I still haven’t figured out why it is that sometimes “good” has to hurt in order for it to be good. I remember the first time I recognized that a certain kind of pain was good for me. I spent what is now commonly referred to as a “gap year” between high school and college in Israel. I was an immature seventeen years old. I thought by declaring to my parents that I was not ready for college and I wanted to live on a Kibbutz for a year, I would simply ignite an argument of rebellion. But to my dismay, they thought it was a great idea. I knew of Kibbutz and Israel my entire life by way of story, but I didn’t really know from Israel or Kibbutz in reality. But, off I went to prove a point.
Indeed, a couple of months later, I found myself with a hose, washing and drying pots and pans designed to feed 1,000 people at a serving. There was nowhere to hide. I didn’t have television. Email, texting and Facebook were decades away from existence. Phone calls home were not affordable except for a few minutes, once a month. I was as New York City as they came and now, I was on a commune where they didn’t want to know from me until I proved that I was willing to sweat for the cause.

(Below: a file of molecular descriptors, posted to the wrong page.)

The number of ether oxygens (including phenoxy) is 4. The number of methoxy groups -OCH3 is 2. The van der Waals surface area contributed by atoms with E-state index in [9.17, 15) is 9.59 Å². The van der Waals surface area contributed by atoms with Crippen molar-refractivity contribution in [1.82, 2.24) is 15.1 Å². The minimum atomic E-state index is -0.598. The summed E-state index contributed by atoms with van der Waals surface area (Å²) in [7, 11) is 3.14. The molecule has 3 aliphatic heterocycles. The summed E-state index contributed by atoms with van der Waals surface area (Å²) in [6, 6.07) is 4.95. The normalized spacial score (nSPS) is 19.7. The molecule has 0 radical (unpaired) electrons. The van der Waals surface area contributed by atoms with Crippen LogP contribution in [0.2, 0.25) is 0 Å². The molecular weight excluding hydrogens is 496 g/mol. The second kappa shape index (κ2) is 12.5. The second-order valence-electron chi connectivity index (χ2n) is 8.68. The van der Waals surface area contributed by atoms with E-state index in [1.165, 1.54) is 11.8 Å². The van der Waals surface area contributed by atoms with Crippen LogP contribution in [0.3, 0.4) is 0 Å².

I cried myself to sleep every night. The food, people, language, logistics, politics and yes, even the way they expressed their spirituality as Jews, were different than everything I knew from home. Israel was not yet the modern behemoth it has become today. Red meat was a luxury; highways were narrow and the people felt rough and tumble. I might as well say it: I missed my parents. I wanted them to swoop me up and make it better. It’s funny, I didn’t even come from a home where my parents coddled, but feeling that far from home, I fantasized that they would do even what I wasn’t going to get anyway.
My parents’ boundaries weren’t always healthy for me, but how they guided me was familiar and sure. Now, navigating the world was up to me. How much to take in, how much to give out; when to say yes and when to say enough; how much I tended to myself, all of it was up to me now.
Perhaps, best for me, was not having to worry after my family anymore. Worrying from 6,000 miles away would do me no good. And worrying and caring for them was simply a disguise from actually taking care of myself. Now it was time for me to know me. It was time to see what I was made of. It was time for me to see if I had grit and determination and wherewithal. This was the time for me to figure out if I could actually come through for me.
At first, it just plain hurt. I missed the familiar. I missed the love. I missed the function. I missed the dysfunction. I missed it all. I cried. I wrote letters. I longed for home. And, I worked. I cleaned pots and pans. I mopped floors. I picked corn and cotton. I learned how to drive a tractor and do laundry for hundreds at a time. I cried more. I wrote more letters. I took long walks. And, I started to make friends. I made friends who were interested in me because I was me. I sifted down through the web of my soul and I got to know myself. I got to know myself on my own terms, not on my parents’ terms. I started to understand what it meant to take care of myself through exercise and healthy eating. I slimmed down from an out-of-shape teenager to a fit young man.